June 17, MongaBay
Global emissions of carbon dioxide reached 36.8 billion metric tons in 2019, and were on track for the highest levels ever in 2020. But then the coronavirus hit, and the resulting economic slowdown caused carbon emissions to fall by 7 percent. Now that the economy is beginning to hum again, oil consumption is rebounding and is projected to surge past pre-pandemic levels.
All of this shows how difficult it will be to break our addiction to fossil fuels.
Of course, we know the Biden administration has an ambitious $2 trillion climate plan to try to replace fossil fuels with investments in renewable energy, electric vehicles and charging stations, and other infrastructure. But while renewable energy has the potential to reduce our dependence on oil, gas, and coal, at scale it poses its own environmental threats.
Fossil fuel extraction and processing is harmful, but renewable energy technologies impact more land to produce a similar amount of energy. For example, the clean energy plan promoted by Stanford Professor Mark Z. Jacobson, a prominent advocate for 100% renewable power in California, would necessitate more than 4,000 square miles of land dedicated to the installation of wind turbines — that is an area four times the size of Yosemite National Park.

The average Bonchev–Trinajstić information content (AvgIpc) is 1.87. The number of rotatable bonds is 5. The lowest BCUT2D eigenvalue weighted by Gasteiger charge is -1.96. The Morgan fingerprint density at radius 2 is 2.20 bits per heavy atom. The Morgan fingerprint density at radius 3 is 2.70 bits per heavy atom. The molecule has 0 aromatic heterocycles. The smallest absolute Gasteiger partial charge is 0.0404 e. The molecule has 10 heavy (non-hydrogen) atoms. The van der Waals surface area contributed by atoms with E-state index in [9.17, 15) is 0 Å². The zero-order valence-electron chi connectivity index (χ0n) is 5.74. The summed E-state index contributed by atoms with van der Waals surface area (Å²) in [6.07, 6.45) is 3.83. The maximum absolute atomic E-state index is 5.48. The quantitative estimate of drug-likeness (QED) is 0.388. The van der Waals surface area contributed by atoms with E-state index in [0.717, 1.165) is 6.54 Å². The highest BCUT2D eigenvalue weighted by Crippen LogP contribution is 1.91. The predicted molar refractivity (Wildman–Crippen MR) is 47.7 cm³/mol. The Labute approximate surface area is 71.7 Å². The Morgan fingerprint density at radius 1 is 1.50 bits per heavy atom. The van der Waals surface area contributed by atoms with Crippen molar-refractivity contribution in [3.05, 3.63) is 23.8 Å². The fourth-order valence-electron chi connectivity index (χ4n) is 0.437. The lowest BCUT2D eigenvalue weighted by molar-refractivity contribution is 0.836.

In fact, conflicts over land use for renewable energy are already common and contentious; on one side, conservationists and indigenous communities, and on the other side, renewable energy developers and mining companies.
This month in Nevada, 4.6 square miles of critical habitat for Mojave Desert tortoises is being bulldozed for the Yellow Pine solar energy project. In the north of the state, in Thacker Pass, Nevada, a planned open-pit mine for lithium — essential for the batteries used to operate electric cars and to store energy produced by wind and solar projects — is at the center of a massive controversy. Permitting was “fast tracked” under the Trump Administration, and the mine is facing determined opposition from Fort McDermitt Paiute Shoshone tribe, ranchers, and environmentalists – including myself – who are against the potential damage to sacred and cultural sites, harm to wildlife and habitat, and toxification of air and water.
Read the rest at MongaBay.